Isadore Goldman & Son: Weathering the WWII Blitz : Part Four banner

News & Articles

Home / News & Articles / Isadore Goldman & Son: Weathering the WWII Blitz : Part Four

Isadore Goldman & Son: Weathering the WWII Blitz : Part Four

  • Posted on

The outbreak of World War II in 1939 disrupted the London legal practice of Isadore Goldman & Son. Founder Isadore Goldman had already retired to Harrogate with his wife, leaving his son Joseph “Joe” Goldman to steer the firm through the tumultuous war years.


Joe Goldman valiantly kept operations going through the height of the London Blitz. However in 1943, after damage from bombings, he moved the office to his own home at Burgess Hill in Hampstead. With a skeletal staff, Joe worked tirelessly amidst air raid sirens and nights spent fire watching.


Young articled clerk Alfred Goldman had his legal training interrupted when he enlisted with the Territorial Army in 1939. He served abroad throughout the war, returning when demobilised in 1946 allowing him to qualify as a solicitor.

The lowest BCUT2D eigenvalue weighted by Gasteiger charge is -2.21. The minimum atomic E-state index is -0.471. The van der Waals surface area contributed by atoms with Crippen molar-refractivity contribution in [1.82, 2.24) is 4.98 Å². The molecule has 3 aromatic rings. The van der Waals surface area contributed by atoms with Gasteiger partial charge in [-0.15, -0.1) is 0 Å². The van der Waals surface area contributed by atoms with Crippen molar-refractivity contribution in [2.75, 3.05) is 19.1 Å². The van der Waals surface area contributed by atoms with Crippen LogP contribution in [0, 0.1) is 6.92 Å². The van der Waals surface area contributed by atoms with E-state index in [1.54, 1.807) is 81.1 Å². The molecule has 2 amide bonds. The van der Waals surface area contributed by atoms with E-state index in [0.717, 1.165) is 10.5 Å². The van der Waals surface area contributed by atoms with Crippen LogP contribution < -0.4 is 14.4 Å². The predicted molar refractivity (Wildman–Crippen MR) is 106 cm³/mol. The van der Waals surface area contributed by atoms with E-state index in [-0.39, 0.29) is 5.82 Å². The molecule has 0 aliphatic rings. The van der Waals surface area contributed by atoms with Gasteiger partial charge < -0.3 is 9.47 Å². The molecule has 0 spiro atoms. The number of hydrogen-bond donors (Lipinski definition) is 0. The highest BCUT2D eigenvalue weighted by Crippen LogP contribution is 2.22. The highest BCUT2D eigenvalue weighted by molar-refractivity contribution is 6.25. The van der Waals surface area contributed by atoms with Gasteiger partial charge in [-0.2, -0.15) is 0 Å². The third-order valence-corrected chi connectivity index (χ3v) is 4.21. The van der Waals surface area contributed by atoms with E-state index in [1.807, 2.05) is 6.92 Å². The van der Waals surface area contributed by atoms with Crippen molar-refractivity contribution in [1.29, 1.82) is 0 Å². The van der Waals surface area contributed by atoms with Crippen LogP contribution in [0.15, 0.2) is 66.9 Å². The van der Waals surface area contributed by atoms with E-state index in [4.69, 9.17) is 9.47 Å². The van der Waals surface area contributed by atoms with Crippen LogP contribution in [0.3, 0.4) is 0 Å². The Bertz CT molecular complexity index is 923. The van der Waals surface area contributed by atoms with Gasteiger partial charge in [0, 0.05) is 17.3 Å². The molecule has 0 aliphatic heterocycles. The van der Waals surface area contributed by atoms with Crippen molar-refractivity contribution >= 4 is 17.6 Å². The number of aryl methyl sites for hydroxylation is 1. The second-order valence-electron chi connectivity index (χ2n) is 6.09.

In 1944, a flying bomb exploded behind Burgess Hill, blowing clerks’ papers onto the lawn and trapping an office boy. Undeterred, Joe Goldman moved the practice to his residence at Finchley Road.


Throughout the chaos and destruction, Isadore Goldman & Son displayed the typical British “stiff upper lip” mentality. Clerk Charles Orwell recalled with amusement how the firm would blame “enemy aircraft” when unable to locate files for 20 years after the war ended!


Joe Goldman’s resilience and dedication enabled Isadore Goldman & Son to stand firm through WWII. After weathering both German bombs and bureaucracy, the legal practice emerged intact in 1946 - ready to rebuild in a postwar world.

Next up Part Five; Isadore Goldman & Son: A Century of Law

    Get in touch